alexa Interleukin-6 and Interleukin-8 Secretions by Polarized
ISSN: 2155-9597

Journal of Bacteriology & Parasitology
Open Access

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Research Article

Interleukin-6 and Interleukin-8 Secretions by Polarized Airway Epithelial Cells Infected by Normal and Small-Colony Variant Staphylococcus aureus Strains are Similar Despite Differences in Infection Levels

Gabriel Mitchell, Myriame Lafrance, Brian G. Talbot and François Malouin*

Centre d’Étude et de Valorisation de la Diversité Microbienne (CEVDM), Département de Biologie, Faculté des Sciences, Université de Sherbrooke, QC, Canada, J1K 2R1

*Corresponding Author:
Dr. François Malouin
Département de Biologie
Faculté des Sciences, Université de Sherbrooke
2500 Boul. Université, Sherbrooke, QC
Canada, J1K 2R1
Tel: (819) 821-8000, (61202)
Fax: (819) 821-8049
E-mail: [email protected]

Received date: August 08, 2011; Accepted date: October 10, 2011; Published date: October 28, 2011

Citation: Mitchell G, lafrance M, Talbot BG, Malouin F (2011) Interleukin-6 and Interleukin-8 Secretions by Polarized Airway Epithelial Cells Infected by Normal and Small-Colony Variant Staphylococcus aureus Strains are Similar Despite Differences in Infection Levels. J Bacteriol Parasitol 2:122. doi: 10.4172/2155- 9597.1000122

Copyright: © 2011 Mitchell G, et al. This is an open-access article distributed under the terms of the Creative Commons Attribution License, which permits unrestricted use, distribution, and reproduction in any medium, provided the original author and source are credited.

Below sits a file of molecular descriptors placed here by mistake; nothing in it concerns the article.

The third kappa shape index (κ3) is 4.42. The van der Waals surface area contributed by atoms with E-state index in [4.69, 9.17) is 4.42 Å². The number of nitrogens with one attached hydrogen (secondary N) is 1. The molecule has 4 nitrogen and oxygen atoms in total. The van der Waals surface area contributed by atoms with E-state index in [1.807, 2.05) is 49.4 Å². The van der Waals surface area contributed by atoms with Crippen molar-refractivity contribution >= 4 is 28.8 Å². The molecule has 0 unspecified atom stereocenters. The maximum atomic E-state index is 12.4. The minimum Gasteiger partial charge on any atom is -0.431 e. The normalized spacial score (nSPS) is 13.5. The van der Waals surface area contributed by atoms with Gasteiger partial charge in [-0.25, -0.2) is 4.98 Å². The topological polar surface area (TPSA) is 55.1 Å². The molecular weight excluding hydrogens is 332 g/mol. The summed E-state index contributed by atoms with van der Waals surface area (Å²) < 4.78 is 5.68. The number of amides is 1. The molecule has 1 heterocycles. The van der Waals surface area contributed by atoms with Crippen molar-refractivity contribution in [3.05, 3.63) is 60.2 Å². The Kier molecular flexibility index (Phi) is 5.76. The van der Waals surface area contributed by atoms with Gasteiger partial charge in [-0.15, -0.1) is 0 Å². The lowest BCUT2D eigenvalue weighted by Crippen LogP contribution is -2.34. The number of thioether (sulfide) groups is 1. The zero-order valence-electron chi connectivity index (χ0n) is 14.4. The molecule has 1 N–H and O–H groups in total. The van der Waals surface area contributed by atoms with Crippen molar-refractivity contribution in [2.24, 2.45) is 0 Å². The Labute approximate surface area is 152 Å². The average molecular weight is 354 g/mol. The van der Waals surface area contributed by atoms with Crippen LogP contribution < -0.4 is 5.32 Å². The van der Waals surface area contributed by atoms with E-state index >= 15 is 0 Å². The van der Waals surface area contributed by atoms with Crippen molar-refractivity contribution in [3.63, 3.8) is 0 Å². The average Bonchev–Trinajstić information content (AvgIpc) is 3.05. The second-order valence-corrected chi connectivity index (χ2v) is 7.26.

Abstract

Staphylococcus aureus small-colony variants (SCVs) can efficiently infect non-professional phagocytes and are often referred to as facultative intracellular pathogens. The ability to hide and persist within host cells is likely to contribute to the development of chronic S. aureus infections such as those observed in the lungs of cystic fibrosis patients. Polarized human pulmonary Calu-3 cells were used to confirm that S. aureus small-colony variants (SCVs) persist within epithelial cells without exacerbating the innate immune response. Whereas all studied S. aureus strains significantly induced the secretion of Interleukin-6 (IL-6) and Interleukin-8 (IL-8) by Calu-3 cells 48 hours after cellular invasion, dead bacteria did not. Surprisingly, no difference in the secretion of these interleukins was detected between cells infected with normal and SCV strains despite the marked difference in infection levels. This study supports the hypothesis that despite their increased ability to persist inside epithelial cells, SCVs do not over activate the host immune response in comparison to normal strains. SCVs may thus help to perpetuate infection without exacerbation of the host immune response.

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